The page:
Strategy Session: Fujifilm’s Strategic Shift

Strategy Session: Fujifilm’s Strategic Shift


Not all film companies think alike.

When taking a 10,000-foot view of the photo business landscape, it’s easy to identify the manufacturers that proceeded with blinders on as the market shifted over the last few years. Many of them are no longer with us.

But then there is Fujifilm, the 78-year-old manufacturer founded as a producer of motion picture films, which has been able to redefine what the company needs to be as the market around it changed. Fujifilm has diversified into new businesses by incorporating its core photographic technologies. 

“The business has changed,” said Manny Almeida, Fujifilm’s vice president and general manager, Imaging division, “and while the print market shifted, and the film market continued to dissolve, we had to refine who we were, and how we were going to be successful as the market changed around us.”

Fujifilm has primarily been a film and processing company over the last 50 years, but the consumer dynamic has created a new world order. “Looking back at this industry, the consumer didn’t have to be engaged in the process of making prints,” Almeida said. “Their engagement was to buy a roll of film, shoot it and bring it in to be processed. We never really asked consumers if they wanted prints because it was the only way they could see what pictures had been taken.

“Today, consumers have a choice; you can view your pictures on your phone, on your computer, on your tablet—almost anywhere there is a screen. You no longer need a 4×6 print to view your images. What used to be a singular industry, with a well-defined consumer behavior, has become multifaceted, with product offerings well beyond the traditional 4×6 print.”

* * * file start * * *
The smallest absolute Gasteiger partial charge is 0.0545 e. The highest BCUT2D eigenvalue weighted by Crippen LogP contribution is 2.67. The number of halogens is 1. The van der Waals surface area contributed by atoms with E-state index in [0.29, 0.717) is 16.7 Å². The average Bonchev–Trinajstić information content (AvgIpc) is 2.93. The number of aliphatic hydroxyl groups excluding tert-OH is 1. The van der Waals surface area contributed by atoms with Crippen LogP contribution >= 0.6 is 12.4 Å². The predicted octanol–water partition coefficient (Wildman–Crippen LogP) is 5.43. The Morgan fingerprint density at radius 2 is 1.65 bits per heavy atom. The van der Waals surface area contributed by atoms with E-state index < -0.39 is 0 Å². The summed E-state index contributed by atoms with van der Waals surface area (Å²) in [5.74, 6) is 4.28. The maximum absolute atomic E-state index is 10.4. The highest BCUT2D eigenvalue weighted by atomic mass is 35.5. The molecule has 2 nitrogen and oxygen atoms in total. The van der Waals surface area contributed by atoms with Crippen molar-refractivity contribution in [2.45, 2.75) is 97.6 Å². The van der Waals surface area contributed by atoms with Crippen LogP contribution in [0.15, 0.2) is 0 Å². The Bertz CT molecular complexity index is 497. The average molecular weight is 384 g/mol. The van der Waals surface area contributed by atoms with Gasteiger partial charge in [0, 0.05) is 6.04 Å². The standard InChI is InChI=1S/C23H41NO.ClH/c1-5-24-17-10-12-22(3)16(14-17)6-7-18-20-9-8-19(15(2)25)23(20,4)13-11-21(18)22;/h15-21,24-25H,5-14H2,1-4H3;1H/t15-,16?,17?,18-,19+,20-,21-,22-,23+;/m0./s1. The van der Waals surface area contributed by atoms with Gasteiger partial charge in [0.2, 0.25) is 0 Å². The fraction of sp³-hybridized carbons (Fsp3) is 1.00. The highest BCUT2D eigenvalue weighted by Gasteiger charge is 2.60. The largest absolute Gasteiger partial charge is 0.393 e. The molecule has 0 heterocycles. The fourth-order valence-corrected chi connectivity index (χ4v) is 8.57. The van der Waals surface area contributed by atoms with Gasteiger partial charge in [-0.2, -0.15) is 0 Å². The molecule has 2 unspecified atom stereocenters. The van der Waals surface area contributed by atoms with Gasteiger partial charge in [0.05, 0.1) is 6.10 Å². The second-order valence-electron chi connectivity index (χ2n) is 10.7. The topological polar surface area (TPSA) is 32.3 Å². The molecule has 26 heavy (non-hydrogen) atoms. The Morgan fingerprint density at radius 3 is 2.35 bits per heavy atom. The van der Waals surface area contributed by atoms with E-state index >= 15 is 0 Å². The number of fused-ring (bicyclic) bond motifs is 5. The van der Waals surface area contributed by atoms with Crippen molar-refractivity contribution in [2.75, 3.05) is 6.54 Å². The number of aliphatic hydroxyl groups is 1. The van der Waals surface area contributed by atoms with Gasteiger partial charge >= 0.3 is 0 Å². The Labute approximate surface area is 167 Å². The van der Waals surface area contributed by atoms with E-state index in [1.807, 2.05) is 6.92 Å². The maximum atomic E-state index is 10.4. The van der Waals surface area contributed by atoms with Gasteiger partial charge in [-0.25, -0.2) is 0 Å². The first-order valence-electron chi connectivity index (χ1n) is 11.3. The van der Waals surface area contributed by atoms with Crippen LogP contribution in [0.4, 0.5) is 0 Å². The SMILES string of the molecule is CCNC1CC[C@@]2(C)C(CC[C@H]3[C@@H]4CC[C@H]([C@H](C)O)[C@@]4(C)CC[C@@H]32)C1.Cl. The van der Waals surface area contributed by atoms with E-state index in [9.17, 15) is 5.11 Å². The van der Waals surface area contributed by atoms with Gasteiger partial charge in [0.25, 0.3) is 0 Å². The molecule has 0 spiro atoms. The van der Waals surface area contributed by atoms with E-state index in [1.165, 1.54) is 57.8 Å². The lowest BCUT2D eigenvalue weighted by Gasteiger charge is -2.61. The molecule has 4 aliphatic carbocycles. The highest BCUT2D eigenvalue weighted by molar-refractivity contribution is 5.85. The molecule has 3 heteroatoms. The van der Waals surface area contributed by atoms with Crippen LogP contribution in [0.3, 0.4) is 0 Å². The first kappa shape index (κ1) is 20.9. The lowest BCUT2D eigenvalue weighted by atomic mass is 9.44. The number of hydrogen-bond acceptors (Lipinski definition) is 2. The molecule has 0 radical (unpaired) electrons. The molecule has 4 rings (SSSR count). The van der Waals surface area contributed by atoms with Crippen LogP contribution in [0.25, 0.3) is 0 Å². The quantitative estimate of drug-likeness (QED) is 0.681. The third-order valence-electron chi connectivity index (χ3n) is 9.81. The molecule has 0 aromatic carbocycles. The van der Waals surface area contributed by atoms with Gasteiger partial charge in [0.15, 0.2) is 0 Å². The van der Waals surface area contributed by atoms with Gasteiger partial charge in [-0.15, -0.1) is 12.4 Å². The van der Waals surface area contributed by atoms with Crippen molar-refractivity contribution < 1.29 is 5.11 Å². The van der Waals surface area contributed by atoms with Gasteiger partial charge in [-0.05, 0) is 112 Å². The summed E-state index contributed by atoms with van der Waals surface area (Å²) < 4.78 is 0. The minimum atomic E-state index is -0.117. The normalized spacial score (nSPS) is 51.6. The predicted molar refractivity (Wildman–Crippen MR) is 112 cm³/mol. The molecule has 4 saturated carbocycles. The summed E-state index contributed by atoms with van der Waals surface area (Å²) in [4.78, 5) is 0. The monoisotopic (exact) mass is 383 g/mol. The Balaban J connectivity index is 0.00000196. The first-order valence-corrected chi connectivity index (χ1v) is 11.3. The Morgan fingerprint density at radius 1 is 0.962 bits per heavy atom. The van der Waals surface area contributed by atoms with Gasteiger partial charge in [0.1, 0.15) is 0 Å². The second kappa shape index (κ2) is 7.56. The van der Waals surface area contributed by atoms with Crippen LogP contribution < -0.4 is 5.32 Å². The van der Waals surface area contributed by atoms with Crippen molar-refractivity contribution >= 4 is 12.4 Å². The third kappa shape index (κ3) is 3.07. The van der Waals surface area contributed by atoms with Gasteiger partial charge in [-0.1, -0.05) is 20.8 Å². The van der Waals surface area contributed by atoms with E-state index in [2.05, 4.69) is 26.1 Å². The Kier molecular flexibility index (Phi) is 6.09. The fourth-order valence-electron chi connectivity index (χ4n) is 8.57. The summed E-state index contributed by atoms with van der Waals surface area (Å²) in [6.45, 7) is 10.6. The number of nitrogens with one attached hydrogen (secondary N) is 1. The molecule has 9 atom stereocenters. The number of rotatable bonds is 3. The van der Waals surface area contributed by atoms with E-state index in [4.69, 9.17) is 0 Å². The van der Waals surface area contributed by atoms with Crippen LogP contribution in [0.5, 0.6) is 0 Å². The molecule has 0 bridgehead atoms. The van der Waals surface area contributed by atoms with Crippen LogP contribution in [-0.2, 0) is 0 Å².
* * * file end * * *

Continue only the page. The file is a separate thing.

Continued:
So Fujifilm recognized early on that the imaging world was changing—and chose to refine its business practices to adapt to what continues to become a very different market. And Almeida recognizes that more changes are on the horizon.

“The photo printing business has to adapt to the decline in film processing and 4×6 prints, but there is also good news. Larger size prints such as 5×7 and 8×10 are still growing and present opportunities for retailers.

“And there is real value in printing; it’s just shifting,” he continued. “As an example, photo books are an excellent opportunity for retailers. Our research saw a doubling of awareness of photo books from 2010 to 2011, and we’re projecting strong, double-digit growth in 2012.”

Fujifilm also is seeing double-digit growth in holiday cards, calendars, canvas prints and other creative products. “Retailers should no longer think about printing in terms of the 4×6,” said Almeida. “Some people want prints, some want books, enlargements, T-shirts or posters. We need to deliver these to customers in a way that’s easy for them.”

The Xerox Phaser 6270 printer (a product of Fuji Xerox Co., Ltd., a subsidiary of Fujifilm Holdings Corporation) enables retailers to make cards, books and other creative products right in their stores. And their wide-format inkjet printers can easily be adapted to the photo specialty environment. “We’ve found that in most cases, even small retailers have an ROI on our wide-format inkjet printing equipment of somewhere between three to six months,” Almeida noted.

But printing is now only part of the story for Fujifilm.